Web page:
If it came down to divorce would my pension come into the equation because my wife is a low earner ? hardly seems right when she has only worked part time for the past 22 years and I have paid all the bills and the mortgage.
After 22 years why wouldn't you want the pensions of you and your wife NOT equalised?
s 25 MCA 1973 says the Pension is an issue that must be considered with other factors NOW that doesn't necessarily mean she gets your pension maybe you will keep it and she will get more capital in lieu.
"hardly seems right when she has only worked part time for the past 22 years and I have paid all the bills and the mortgage"
What about W bringing up children and putting any career on hold to do so????
Points taken and thanks for clarification. She is a self employed hairdresser with partner and not ambitious at all. She is happy to have her meagre wage supplemented by child allowance although that will disappear when youngest becomes 18 in a few months. I can see that if I follow this through to the bitter end I could end up being poor unless the other party does have the feelings for me. I have a chance of working away in the spring and I will take it to get more funds and try and secure a better financial future for all concerned including me. It could take a couple of years but I'll do it if it kills me because at present I feel incredibly unhappy , but I suppose things could be worse.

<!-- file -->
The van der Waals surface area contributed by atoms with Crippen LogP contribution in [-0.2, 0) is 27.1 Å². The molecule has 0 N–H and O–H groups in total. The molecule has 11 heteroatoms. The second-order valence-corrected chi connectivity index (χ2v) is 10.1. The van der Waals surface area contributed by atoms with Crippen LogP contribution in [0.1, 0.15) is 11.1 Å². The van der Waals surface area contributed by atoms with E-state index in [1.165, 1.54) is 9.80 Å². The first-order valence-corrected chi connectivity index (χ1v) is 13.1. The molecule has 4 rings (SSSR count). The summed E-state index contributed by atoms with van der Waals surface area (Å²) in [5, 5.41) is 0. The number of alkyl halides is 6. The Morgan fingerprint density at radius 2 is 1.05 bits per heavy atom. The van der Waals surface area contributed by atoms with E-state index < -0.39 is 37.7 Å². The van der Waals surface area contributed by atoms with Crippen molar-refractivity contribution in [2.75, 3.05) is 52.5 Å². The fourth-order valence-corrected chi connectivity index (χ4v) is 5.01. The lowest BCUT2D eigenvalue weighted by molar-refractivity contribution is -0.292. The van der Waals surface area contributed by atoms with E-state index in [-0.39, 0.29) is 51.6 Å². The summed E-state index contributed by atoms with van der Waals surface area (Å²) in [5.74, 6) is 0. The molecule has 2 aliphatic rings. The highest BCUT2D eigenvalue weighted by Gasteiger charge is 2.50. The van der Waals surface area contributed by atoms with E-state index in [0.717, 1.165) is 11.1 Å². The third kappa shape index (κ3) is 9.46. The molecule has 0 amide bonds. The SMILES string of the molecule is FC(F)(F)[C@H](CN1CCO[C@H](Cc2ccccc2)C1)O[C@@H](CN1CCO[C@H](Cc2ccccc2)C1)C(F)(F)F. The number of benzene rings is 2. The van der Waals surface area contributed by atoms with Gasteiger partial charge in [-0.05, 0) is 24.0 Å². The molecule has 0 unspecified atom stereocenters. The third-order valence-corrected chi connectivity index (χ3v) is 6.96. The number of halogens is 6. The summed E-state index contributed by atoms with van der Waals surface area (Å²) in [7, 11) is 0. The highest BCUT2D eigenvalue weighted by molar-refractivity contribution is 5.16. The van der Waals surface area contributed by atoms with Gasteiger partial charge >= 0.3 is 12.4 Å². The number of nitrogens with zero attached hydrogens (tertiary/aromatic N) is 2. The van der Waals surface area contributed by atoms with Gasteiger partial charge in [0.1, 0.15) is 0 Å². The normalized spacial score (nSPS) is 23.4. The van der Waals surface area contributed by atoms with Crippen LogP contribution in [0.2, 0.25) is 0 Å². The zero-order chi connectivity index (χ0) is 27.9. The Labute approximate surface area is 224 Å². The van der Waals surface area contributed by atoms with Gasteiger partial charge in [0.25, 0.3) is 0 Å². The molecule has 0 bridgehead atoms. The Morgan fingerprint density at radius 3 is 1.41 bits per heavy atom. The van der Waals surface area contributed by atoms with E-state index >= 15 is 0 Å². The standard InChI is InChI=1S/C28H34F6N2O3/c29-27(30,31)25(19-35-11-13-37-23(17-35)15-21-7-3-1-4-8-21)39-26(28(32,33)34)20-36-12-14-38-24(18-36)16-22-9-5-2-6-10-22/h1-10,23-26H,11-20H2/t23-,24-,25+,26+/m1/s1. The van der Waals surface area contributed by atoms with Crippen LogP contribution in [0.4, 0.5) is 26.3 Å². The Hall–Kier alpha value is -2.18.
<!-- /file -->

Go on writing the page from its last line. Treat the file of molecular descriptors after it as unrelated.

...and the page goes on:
Just to be clear, so you don't get the wrong idea.
Everything that you own as a married couple is in marital assets pot - there is no 'I own a 50% share in a house with my sister' - The share is part of the asset pot, as is your pension.
Equally, if your wife owns assets for her business, they too are part of the pot.
If you either jointly, or singly have any pensions, investments or other assets, they too are in the pot
You have had a long marriage, so the starting point for the division of assets is 50:50
Your wife is a low earner and as such will probably get a better split of the marital pot, as she will have the greater need, post divorce - That might be 60%, leaving you 40%. You would need to post up details about your incomes, house value, outstanding mortgage if any, loans, other assets over 50% for someone to give you a guess at how the assets might be split.
Just want you to be clear about the division of assets.
Think she has a small ISA and all other assets I have accrued and paid for. Her business is rented and good will when they took it on cost £200. So she has in the main bought up the kids I have helped but apart from that my earnigs have provided most things although she has contributed to holidays. Can I transfer ownership of the other house ( which was dads) to my sister to safeguard my interest ?